Winter 2015

Issue 116:4

In the Winter 2015 issue of the Oregon Historical Quarterly, authors explore topics including Rajneeshpuram as a western history, Bridal Veil's transformation to an ecologically focused scenic area, Oregon's Socialist Labor Party candidate for President, an African American loggers' journey to Oregon, and how the contents of an old steamer trunk reveal a Portland photographer's life story.

There are three articles from this issue that you can download and read for free: "Revisiting Rajneeshpuram: Oregon's Largest Utopian Community as Western History" by Carl Abbott, "Assembling a Life: James L. Wasson and Old Portland Hardware" by Greta Smith, and "Comrade Johns: Oregon's Socialist Presidential Candidate" by Nate Pedersen and Jeffrey Johnson.

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In this Issue 

Revisiting Rajneeshpuram: Oregon's Largest Utopian Community as Western History

by Carl Abbott

Between 1981 and 1985, the intentional community of Rajneeshpuram near Antelope, Oregon, hosted up to 15,000 followers of Bhagwan Shree Rajneesh, a spiritual leader from Pune, India. In this essay, Carl Abbott examines the rise and fall of Rajneeshpuram within the context of western history, which "centers on the processes of migration, settlement, displacement, and rearrangement." Drawing parallels to earlier religious closed communities, such nineteenth century Mormon settlements, Abbott describes how Rajneeshees fit into the "overarching storylines of frontier utopias and the…narrative of settler colonialism." Unlike Mormon communities, however, Abbott concludes that Rajneeshpuram ultimately failed because its leaders were not willing to compromise community goals when faced with larger state regulatory systems.

The Value of a Historical Landscape: Heritage and Nature at Bridal Veil

by David Benac

Few traces of the company town of Bridal Veil exist today, and its transformation from a remnant industrial landscape to an ecologically focused scenic area caused considerable debate during the 1990s. That debate reflects a larger national discussion on evaluating significance of cultural resources. The Bridal Veil Falls Timbering Company established the town in the 1880s to support its timber harvesting efforts, which continued well into the twentieth century. The company's operations over eight decades left a historic imprint no longer visible today, a transformation that Benac argues "destroyed a valuable piece of cultural heritage, one that locals and cultural resource professionals sought to save."

Comrade Johns: Oregon's Socialist Presidential Candidate

by Nate Pedersen and Jeffrey Johnson

In 1924, Frank T. Johns was nominated as the Socialist Labor Party's (SLP) candidate for president of the United States. Known as "Comrade Johns" by fellow SLP party members, Johns became interested in socialist industrial unionism as a young mail carrier and became an outspoken proponent of SLP principles. During his 1924 presidential run, Johns won only 0.1 percent of the national popular vote, but the SLP was thrilled by his sincere "dedication to his party's principles." Johns became the party's candidate for president again in 1928, but died during a campaign speech while attempting to rescue a drowning boy from the Descutes River. "Socialism in the century's first two decades was viable political philosophy," the authors explain, and Johns's short political career "offers documentation of the brief but important SLP moment both nationally and in Oregon."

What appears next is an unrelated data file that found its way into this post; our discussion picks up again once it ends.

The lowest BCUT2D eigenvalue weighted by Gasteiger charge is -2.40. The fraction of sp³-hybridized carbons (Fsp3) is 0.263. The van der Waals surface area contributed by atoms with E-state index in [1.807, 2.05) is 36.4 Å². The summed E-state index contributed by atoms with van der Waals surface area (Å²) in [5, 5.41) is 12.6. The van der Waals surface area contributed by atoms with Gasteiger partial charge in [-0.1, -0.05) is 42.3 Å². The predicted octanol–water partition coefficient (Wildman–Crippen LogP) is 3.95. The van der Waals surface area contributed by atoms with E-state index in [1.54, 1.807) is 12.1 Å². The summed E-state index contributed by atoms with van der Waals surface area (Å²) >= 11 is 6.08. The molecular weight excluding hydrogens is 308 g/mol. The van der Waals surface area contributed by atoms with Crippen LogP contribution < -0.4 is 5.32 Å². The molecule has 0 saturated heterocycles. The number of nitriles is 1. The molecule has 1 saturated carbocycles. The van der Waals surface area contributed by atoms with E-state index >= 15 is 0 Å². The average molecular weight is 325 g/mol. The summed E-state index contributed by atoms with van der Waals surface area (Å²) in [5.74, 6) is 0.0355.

A Black Logger's Journey: Jackson Parish, Louisiana, to Wallowa County, Oregon

by Pearl Alice Marsh

Pearl Alice Marsh shares her father's story as an African American logger in McNary, Arizona, Wallowa County, Oregon, and Kyberz, California. Amos Marsh, Sr., began his journey as a farmer in Jackson Parish, Louisiana, looking for better working conditions, wages, and a chance to escape the harsh realities of Jim Crow laws in the South. Many African Americans migrated from the South to mill towns in the Southwest and West between 1920 and 1960 — "'every Tom, Dick, and Harry was hoboin' somewhere' in search of jobs," as Marsh said. He arrived in Oregon in 1939 with his wife and young son to work for Bowman-Hicks Lumber Company in Maxville, where he stayed until about 1959. "Marsh's time working in the logging industry…is an important piece of the histories of Oregon's African American community, Wallowa County, and the state's lumber industry."

Assembling a Life: James L. Wasson and Old Portland Hardware

by Greta Smith

The contents of an old steamer trunk found in the basement of a Portland home were on display in a summer 2015 exhibit at the Old Portland Hardware (OPH). "What, at first glance appeared to be a 'random collection of vintage ephemera from the 20s and 30s'," told the story of James L. Wasson's life in Portland's Albina area from the 1920s through 1980. Wasson was a soldier during the Mexican Revolution and World War I and worked as a mechanic and automobile electrician. His passion for photography is well documented throughout the trunk's collection, including self-portraits, negatives of portraits of Portland's African American community members, a receipt for professional photography equipment, and numerous photographs of his wife Marcelita. OPH donated the collection to Portland State University Library Special Collections, where it is open to the public for research.

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